For a while, it looked as though religious conservatives, Republicans, and those who still believe in the First Amendment had finally won one. In fact, that victory was all the sweeter for the outrage it caused on the left. For decades, conservatives have hung their heads in shame as liberals tore through America’s traditions with their perverted philosophy. It was nice to finally see the tables turned. Well, it was nice while it lasted, anyway.
On Thursday, the Indiana GOP caved. In order to satisfy the activists who have decided there’s nothing more important than the right of a gay couple to buy a wedding cake, they’ve introduced an amendment to their Religious Freedom Restoration Act that would explicitly remove the very protections it is supposed to provide. The amendment states that service providers may not use the RFRA as a defense if they refuse service to customers based on their sexual orientation.
Now, it’s possible that these Republicans are making a distinction here that the left is incapable of making. In other words, they may be drawing a line between refusing to serve gay people and refusing to serve a same-sex wedding ceremony. This is a fine line, but it’s a very important one. It’s the difference, really, between refusing a black customer and refusing a black customer who wants a “Kill Whitey” cake. Clear as day when you put it that way, but the frothing LGBT community sees no distinction. It remains to be seen whether Indiana’s lawmakers will.
If opponents of the fix are right, no such distinction will be made. Mark Rienzi, the lead attorney in the Hobby Lobby case, said that the amendment would “criminalize religious objectors” to gay marriage, making it legal for Indiana to go after Christians who refused to service same-sex weddings. Similarly, Ryan Anderson of the Heritage Foundation determined that “the proposed fix amounts to nothing less than a wholesale repeal of the” law.
The proposed amendment will still need to go through the Indiana legislature, but there’s no doubt that Governor Mike Pence is feeling the heat from the state’s economic powerhouses. So fearful of upsetting the gay community, these businesses have threatened to punish Indiana’s economy if they don’t cave on religious liberty. A similar scene played out in Arkansas, where Governor Asa Hutchinson backed away from his promise to sign religious freedom legislation after Wal-Mart demanded a veto. Corporations now apparently get to decide which parts of the Constitution are still viable.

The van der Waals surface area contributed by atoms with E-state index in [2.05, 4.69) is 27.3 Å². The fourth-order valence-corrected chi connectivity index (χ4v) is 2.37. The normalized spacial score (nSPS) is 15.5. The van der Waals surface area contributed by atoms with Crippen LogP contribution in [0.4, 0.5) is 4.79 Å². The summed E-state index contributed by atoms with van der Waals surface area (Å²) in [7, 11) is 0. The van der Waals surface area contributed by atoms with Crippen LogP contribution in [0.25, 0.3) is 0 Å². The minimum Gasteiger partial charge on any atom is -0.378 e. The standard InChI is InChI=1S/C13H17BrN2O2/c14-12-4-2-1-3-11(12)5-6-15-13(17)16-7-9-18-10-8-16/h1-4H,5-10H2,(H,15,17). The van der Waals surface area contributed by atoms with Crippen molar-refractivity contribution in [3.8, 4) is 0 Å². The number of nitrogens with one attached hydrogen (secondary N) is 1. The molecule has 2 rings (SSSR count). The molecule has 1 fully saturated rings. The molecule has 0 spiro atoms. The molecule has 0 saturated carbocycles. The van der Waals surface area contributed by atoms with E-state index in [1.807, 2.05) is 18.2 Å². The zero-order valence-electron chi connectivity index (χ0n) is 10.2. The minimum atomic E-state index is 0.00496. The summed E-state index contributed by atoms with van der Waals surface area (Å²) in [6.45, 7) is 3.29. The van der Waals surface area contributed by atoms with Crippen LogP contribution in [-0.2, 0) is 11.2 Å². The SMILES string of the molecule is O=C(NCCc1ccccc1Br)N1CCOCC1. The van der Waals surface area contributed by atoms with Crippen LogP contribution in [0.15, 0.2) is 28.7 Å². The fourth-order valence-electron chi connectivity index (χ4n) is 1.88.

In The New York Times, columnist Frank Bruni opined that “all of us, no matter our religious traditions, should know better than to tell gay people that they’re an offense. And that’s precisely what the florists and bakers who want to turn them away are saying to them.”
Respectfully, that’s not the issue. Many American Christians and conservatives no longer view homosexuality as a sin. And that’s all well and good. But the fact is that some have decided otherwise, and that’s fine as well. We are on a path towards criminalizing belief in this country, and that’s completely counter to the philosophy that gave birth to this nation. Our tolerance for religious conscience should not rest on whether or not others are offended. Times change, beliefs change, but we don’t need to upend the law every time they do. And we don’t need to keep adding protected classes to our discrimination laws every time someone gets their feelings hurt.